HOW does the critically-acclaimed musician Frank Yamma describe his sound?
“Desert sound mate, it’s a desert sound,” he said.
“A lot of bands coming from where I come from now, and they make desert sound.
“You go to the Top End, everybody playing there they call it saltwater bands.”
The Pitjantjatjara man sings in his Indigenous language as well as English, and while himself the son of a renowned musician he has had a turbulent life, spending time in prison as well as being homeless.
Now, with the acclaimed albums Uncle and Countryman under his belt, Yamma has spent the past few years travelling and playing music around Australia and the world.
His schedule means he is a busy man these days, so speaking while on the road Yamma said he had just coming in from New Zealand and was on route to Port Fairy, before going to places such as Blue Mountains.
“Then I’ll have a rest, then out again,” he said.
He was looking forward to his upcoming show headlining the Candelo Village Festival on March 28, never having done a gig in the area before.
Growing up outside of Alice Springs, Yamma travelled around a bit but was surrounded by family and music in his youth.
“I didn’t really have a home because going around everywhere I had uncles and aunties,” he said.
“Everybody was looking after me, but that’s what family is for.
“Every place I go, the family are musicians so get the band equipment out and play together.
“My brothers were musos so all grew up together playing music, you know.”
These days his brothers are a bit older, and “not as into making noise anymore”.
Yamma’s father Isaac, who passed away in 1990, was a country-singer who founded Australia’s first national Indigenous radio network.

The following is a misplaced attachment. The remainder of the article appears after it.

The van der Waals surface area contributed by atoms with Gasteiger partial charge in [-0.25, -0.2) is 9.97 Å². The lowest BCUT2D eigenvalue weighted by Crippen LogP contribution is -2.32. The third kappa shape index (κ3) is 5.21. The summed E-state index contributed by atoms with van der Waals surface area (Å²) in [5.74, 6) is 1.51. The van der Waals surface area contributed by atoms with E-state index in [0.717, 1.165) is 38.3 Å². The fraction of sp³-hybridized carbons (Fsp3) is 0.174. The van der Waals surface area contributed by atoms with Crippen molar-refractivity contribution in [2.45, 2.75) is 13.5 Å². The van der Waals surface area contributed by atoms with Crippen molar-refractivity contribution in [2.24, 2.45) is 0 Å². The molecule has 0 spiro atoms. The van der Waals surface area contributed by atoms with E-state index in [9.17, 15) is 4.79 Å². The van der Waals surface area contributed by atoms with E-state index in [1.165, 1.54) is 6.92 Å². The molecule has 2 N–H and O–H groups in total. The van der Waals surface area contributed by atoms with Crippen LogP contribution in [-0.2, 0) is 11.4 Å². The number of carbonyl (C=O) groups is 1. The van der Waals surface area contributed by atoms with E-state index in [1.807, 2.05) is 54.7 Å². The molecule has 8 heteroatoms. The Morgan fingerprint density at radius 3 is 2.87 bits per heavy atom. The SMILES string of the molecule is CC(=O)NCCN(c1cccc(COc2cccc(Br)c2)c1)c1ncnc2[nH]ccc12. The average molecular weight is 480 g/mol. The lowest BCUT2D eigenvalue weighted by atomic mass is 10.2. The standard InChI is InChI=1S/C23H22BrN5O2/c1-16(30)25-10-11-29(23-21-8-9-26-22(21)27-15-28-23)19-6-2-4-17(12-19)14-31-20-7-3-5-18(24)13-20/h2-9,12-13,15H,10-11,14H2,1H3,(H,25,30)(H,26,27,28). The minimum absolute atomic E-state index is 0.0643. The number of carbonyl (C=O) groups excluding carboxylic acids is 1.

He had his own recording studio which nowadays many Indigenous artists play in, and he and Yamma enjoyed a good relationship.
“I liked listening to him singing, and I’d be playing along on guitar,” Yamma said.
“Really good fun.”
Yamma’s mother passed away when he was quite young, and when he got to his teens he and his brothers went to do work such as stock hands and in stations.
In his younger days he spent time in prison, when he was “young and silly”.
“Teasing coppers and all that,” he said.
“Ended up in jail for one year.”
This time was spent writing songs and jamming on the prison guitar.
“When I started getting older, I done silly stuff again,” he said.
“You know, driving around drunk and stealing because I was really, really silly.
“I got locked up again, this time for three-and-a-half years.
“It give me a lesson alright.”
He was able to study inside prison, and spent his time learning “as much as possible”.
“Once I done my time I got out, and thought ‘I gotta do something, I gotta get an opportunity to make noise,” Yamma said.
There is a strong connection between his music and the land.
“I sing about land, trees, animals, people, you know,” Yamma said.
“It’s story telling.”
The Candelo Village Festival will be on March 28.